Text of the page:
Small Business Employment Share Shrinking for a Good Reason

small business employment

Source: Created from data from the U.S. Census Bureau

Big business now employs the majority of private sector workers. Small business’s share of private sector employment has fallen from 54.8 percent in 1987 to 49.2 percent in 2011. This shift has occurred largely because big business has gotten better at preserving jobs.

The figure above uses Census Bureau data to calculate the small business fraction of employment over time. As you can see, with the exception of the 2001 to 2004 period, small business’s share of employment has been trending downward it peaked in 1987.

Employment is the result of both job creation and job destruction. When firms are started or grow, they often create jobs. When companies shut down or shrink, they often destroy jobs. Employment rises if job creation is larger than job destruction, and falls if job destruction exceeds job creation.

A good analogy is the level of water in a sink. Job creation is like the water coming out of the faucet, job destruction is akin to water going down the drain, and employment is similar to the water level. If job creation is higher than job destruction – more water comes out of the faucet than goes down the drain – employment rises. If job destruction is higher than job creation – more water goes down the drain than comes out of the faucet – employment falls.

Now think of large and small firm employment like double sinks in a fancy bathroom. Big business is the one with the faster rising water level. According to Census Bureau data, between 1977 and 2011, employment at businesses with fewer than 500 employees increased 60.2 percent. But at businesses with 500 or more employees, employment increased 80.7 percent.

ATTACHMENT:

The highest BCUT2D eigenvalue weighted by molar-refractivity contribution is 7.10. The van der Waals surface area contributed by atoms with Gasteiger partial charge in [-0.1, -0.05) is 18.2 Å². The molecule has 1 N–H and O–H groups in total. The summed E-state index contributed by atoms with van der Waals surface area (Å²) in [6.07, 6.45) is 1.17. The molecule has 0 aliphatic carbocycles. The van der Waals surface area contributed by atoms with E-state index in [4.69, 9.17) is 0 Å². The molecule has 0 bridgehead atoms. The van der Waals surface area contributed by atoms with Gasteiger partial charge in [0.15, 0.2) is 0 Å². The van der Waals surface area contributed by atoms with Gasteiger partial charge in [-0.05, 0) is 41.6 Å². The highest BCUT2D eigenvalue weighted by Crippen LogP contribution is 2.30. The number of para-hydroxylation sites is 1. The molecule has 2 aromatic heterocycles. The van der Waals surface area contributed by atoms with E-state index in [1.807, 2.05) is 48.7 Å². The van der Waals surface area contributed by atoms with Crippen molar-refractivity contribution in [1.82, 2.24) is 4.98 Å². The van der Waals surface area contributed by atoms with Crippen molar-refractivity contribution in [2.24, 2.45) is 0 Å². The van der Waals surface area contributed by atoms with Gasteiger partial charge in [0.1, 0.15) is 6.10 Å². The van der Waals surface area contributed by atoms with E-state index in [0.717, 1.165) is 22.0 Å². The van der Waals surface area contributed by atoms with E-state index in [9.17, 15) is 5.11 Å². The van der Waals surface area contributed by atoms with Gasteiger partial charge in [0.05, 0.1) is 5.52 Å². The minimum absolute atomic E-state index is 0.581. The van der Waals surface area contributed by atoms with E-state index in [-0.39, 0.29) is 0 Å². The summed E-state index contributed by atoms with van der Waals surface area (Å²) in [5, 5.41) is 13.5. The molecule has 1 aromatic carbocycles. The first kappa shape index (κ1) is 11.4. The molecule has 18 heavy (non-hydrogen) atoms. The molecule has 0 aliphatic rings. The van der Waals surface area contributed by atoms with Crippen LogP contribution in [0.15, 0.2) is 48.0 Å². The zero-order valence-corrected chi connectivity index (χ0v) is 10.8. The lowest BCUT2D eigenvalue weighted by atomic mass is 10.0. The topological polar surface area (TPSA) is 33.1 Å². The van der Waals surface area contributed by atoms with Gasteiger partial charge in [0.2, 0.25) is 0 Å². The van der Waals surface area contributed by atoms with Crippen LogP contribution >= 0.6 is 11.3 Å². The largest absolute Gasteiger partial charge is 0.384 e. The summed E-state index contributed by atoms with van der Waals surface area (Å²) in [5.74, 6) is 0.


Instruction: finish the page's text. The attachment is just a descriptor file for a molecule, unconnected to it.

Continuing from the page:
The difference in the rate of employment growth at big and small businesses explains why small business accounts for a smaller share of the labor force in 2011 (49.2 percent) than it did in 1977 (52.2 percent).

But what’s driving relatively higher employment growth at big companies?

The answer: A large decline in big company job destruction.

Census data show that both big and small firms created fewer jobs in 2011 than in 1977 – the number created at small firms declined by 4 percent, while the number created at large firms dropped by 11 percent. Both big and small firms also got better at job retention. However, big companies improved by far more, reducing their job destruction by 43 percent, as compared to 24 percent at companies with fewer than 500 workers.

Small business’s share of employment has declined over the past three-and-a-half decades for a “good” reason. Big business has reduced substantially the number of jobs it destroys through layoffs and firm closures. As a result, big company employment has risen faster than small company employment.

Scott Shane Scott Shane is A. Malachi Mixon III, Professor of Entrepreneurial Studies at Case Western Reserve University. He is the author of nine books, including Fool's Gold: The Truth Behind Angel Investing in America ; Illusions of Entrepreneurship: and The Costly Myths that Entrepreneurs, Investors, and Policy Makers Live By.